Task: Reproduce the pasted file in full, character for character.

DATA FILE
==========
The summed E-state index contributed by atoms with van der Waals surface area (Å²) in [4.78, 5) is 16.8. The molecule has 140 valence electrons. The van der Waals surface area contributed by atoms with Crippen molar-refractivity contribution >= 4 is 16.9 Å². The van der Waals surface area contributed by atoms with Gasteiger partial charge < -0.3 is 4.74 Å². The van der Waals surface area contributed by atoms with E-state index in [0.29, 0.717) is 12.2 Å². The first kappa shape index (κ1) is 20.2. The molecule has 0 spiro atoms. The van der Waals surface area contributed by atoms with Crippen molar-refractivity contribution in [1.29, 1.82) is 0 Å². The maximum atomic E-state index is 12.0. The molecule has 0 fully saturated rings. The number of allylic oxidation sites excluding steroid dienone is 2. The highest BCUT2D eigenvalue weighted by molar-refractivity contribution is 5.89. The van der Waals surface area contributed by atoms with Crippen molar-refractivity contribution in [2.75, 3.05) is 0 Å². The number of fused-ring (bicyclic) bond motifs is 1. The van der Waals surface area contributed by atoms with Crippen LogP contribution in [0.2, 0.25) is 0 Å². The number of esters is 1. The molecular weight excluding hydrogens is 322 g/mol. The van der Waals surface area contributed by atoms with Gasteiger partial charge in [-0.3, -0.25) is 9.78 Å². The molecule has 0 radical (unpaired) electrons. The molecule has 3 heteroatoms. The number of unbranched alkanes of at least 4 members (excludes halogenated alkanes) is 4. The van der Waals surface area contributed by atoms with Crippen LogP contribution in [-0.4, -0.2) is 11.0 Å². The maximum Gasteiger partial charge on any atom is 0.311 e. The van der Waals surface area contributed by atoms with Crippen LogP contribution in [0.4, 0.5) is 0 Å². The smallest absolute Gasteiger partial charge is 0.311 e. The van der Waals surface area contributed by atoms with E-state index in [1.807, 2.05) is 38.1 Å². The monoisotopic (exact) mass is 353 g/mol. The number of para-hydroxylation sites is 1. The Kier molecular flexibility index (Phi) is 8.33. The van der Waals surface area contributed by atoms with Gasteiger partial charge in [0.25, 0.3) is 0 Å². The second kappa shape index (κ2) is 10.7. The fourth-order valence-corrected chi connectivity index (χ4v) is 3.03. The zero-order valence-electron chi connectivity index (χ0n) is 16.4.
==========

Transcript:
The summed E-state index contributed by atoms with van der Waals surface area (Å²) in [4.78, 5) is 16.8. The molecule has 140 valence electrons. The van der Waals surface area contributed by atoms with Crippen molar-refractivity contribution >= 4 is 16.9 Å². The van der Waals surface area contributed by atoms with Gasteiger partial charge < -0.3 is 4.74 Å². The van der Waals surface area contributed by atoms with E-state index in [0.29, 0.717) is 12.2 Å². The first kappa shape index (κ1) is 20.2. The molecule has 0 spiro atoms. The van der Waals surface area contributed by atoms with Crippen molar-refractivity contribution in [1.29, 1.82) is 0 Å². The maximum atomic E-state index is 12.0. The molecule has 0 fully saturated rings. The number of allylic oxidation sites excluding steroid dienone is 2. The highest BCUT2D eigenvalue weighted by molar-refractivity contribution is 5.89. The van der Waals surface area contributed by atoms with Crippen molar-refractivity contribution in [2.75, 3.05) is 0 Å². The number of fused-ring (bicyclic) bond motifs is 1. The van der Waals surface area contributed by atoms with Crippen LogP contribution in [0.2, 0.25) is 0 Å². The number of esters is 1. The molecular weight excluding hydrogens is 322 g/mol. The van der Waals surface area contributed by atoms with Gasteiger partial charge in [-0.3, -0.25) is 9.78 Å². The molecule has 0 radical (unpaired) electrons. The molecule has 3 heteroatoms. The number of unbranched alkanes of at least 4 members (excludes halogenated alkanes) is 4. The van der Waals surface area contributed by atoms with Crippen LogP contribution in [-0.4, -0.2) is 11.0 Å². The maximum Gasteiger partial charge on any atom is 0.311 e. The van der Waals surface area contributed by atoms with Crippen LogP contribution in [0.4, 0.5) is 0 Å². The smallest absolute Gasteiger partial charge is 0.311 e. The van der Waals surface area contributed by atoms with E-state index in [1.807, 2.05) is 38.1 Å². The monoisotopic (exact) mass is 353 g/mol. The number of para-hydroxylation sites is 1. The Kier molecular flexibility index (Phi) is 8.33. The van der Waals surface area contributed by atoms with Gasteiger partial charge in [0.25, 0.3) is 0 Å². The second kappa shape index (κ2) is 10.7. The fourth-order valence-corrected chi connectivity index (χ4v) is 3.03. The zero-order valence-electron chi connectivity index (χ0n) is 16.4.